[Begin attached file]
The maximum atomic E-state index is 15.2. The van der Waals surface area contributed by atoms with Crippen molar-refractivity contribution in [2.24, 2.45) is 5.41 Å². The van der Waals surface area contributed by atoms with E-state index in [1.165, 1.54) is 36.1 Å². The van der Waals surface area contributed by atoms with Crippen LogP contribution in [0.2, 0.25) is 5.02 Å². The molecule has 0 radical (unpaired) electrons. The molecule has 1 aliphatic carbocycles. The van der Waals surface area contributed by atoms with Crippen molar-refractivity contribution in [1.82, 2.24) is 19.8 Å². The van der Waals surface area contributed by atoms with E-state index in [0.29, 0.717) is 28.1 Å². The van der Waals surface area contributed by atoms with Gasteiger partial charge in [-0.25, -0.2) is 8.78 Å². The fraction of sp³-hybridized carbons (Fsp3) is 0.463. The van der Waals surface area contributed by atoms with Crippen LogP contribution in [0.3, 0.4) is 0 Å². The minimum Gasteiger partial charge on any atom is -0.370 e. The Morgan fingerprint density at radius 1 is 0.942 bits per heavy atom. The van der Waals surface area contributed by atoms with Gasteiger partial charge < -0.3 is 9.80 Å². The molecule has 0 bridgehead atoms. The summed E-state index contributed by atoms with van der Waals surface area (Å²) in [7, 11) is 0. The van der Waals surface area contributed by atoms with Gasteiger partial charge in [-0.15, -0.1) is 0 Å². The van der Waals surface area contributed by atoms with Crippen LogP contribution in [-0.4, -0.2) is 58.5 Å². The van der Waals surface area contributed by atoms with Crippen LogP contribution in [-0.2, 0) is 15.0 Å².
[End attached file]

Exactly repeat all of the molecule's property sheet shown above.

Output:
The maximum atomic E-state index is 15.2. The van der Waals surface area contributed by atoms with Crippen molar-refractivity contribution in [2.24, 2.45) is 5.41 Å². The van der Waals surface area contributed by atoms with E-state index in [1.165, 1.54) is 36.1 Å². The van der Waals surface area contributed by atoms with Crippen LogP contribution in [0.2, 0.25) is 5.02 Å². The molecule has 0 radical (unpaired) electrons. The molecule has 1 aliphatic carbocycles. The van der Waals surface area contributed by atoms with Crippen molar-refractivity contribution in [1.82, 2.24) is 19.8 Å². The van der Waals surface area contributed by atoms with E-state index in [0.29, 0.717) is 28.1 Å². The van der Waals surface area contributed by atoms with Gasteiger partial charge in [-0.25, -0.2) is 8.78 Å². The fraction of sp³-hybridized carbons (Fsp3) is 0.463. The van der Waals surface area contributed by atoms with Crippen LogP contribution in [0.3, 0.4) is 0 Å². The minimum Gasteiger partial charge on any atom is -0.370 e. The Morgan fingerprint density at radius 1 is 0.942 bits per heavy atom. The van der Waals surface area contributed by atoms with Gasteiger partial charge < -0.3 is 9.80 Å². The molecule has 0 bridgehead atoms. The summed E-state index contributed by atoms with van der Waals surface area (Å²) in [7, 11) is 0. The van der Waals surface area contributed by atoms with Gasteiger partial charge in [-0.15, -0.1) is 0 Å². The van der Waals surface area contributed by atoms with Crippen LogP contribution in [-0.4, -0.2) is 58.5 Å². The van der Waals surface area contributed by atoms with Crippen LogP contribution in [-0.2, 0) is 15.0 Å².